Last December, I accompanied a pair of Border Patrol agents as they left the gates of the agency’s sprawling sector headquarters in Tucson and headed toward the border. Jesus A. Vasavilbaso and Daniel Hernandez had for about a decade been “sign trackers,” following migrants through the desert.

“I can’t tell you how many times we’ve come upon groups in the desert, and they have no food, no water,” Vasavilbaso said as he drove south on State Route 286. “And the journey they had — they had no idea what was coming. The terrain was so harsh, and they’re in the middle of nowhere. And we tell them: ‘You should be grateful and glad that we caught you when we caught you. What was coming, you were not going to make it out.’”

As migrants have sought out increasingly remote routes through the desert, more of them have died. This is a fact not seriously disputed by anyone familiar with the problem, including the Border Patrol. But if we are to look at these deaths as the Pima County pathologists do, as a kind of slow-motion epidemic, we must label the desert a proximate, not an ultimate, cause. There are various ultimate causes, but perhaps the plainest, certainly the most traceable, is federal policy. Confronted with images of holding pens and parentless children, it would be easy to assume the policy began with President Trump, the latest face of a revived — though hardly new — American hostility toward migrants. In fact, it has been in place through four presidential administrations.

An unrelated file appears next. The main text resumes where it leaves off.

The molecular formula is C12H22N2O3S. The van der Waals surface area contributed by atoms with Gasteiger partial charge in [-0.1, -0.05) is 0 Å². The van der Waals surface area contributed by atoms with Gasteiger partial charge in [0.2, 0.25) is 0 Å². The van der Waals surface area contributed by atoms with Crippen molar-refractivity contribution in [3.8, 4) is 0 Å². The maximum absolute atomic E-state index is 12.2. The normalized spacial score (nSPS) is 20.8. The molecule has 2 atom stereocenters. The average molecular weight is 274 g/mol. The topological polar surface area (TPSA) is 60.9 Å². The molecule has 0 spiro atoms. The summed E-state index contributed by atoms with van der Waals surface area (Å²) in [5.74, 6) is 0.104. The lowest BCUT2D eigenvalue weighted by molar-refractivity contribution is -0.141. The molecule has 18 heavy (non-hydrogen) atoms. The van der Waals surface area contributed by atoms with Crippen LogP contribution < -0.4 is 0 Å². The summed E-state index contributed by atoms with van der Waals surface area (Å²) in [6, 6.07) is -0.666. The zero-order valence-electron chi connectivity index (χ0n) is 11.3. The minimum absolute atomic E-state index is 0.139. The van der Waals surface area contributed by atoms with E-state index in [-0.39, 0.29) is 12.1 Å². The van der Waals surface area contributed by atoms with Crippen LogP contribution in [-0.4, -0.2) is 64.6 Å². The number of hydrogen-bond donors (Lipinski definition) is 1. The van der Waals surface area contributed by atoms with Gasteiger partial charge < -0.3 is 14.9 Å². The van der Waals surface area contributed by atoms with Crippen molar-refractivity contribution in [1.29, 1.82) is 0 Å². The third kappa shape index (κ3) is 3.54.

Roberto and Caty.

In 1993, the Border Patrol apprehended over 1.2 million people trying to migrate without documentation. Bill Clinton entered office that year pledging to “get serious” about the problem, and in a strategic plan the following year, the Border Patrol introduced “prevention through deterrence” (the quotation marks are original). It called for an increase in security around border cities like Tijuana, El Paso and Nogales. As more agents assembled in these places, the thinking went, undocumented migrants would try to cross in increasingly remote areas, where the land and the elements would take over. “Mountains, deserts, lakes, rivers and valleys form natural barriers to passage,” the plan read. “Temperatures ranging from subzero along the northern border to the searing heat of the southern border affect illegal entry traffic as well as enforcement efforts. Illegal entrants crossing through remote, uninhabited expanses of land and sea along the border can find themselves in mortal danger.” Doris Meissner, commissioner of the Immigration and Naturalization Service at the time, said later that “it was our sense that the number of people crossing through Arizona would go down to a trickle once people realized” how dangerous it was.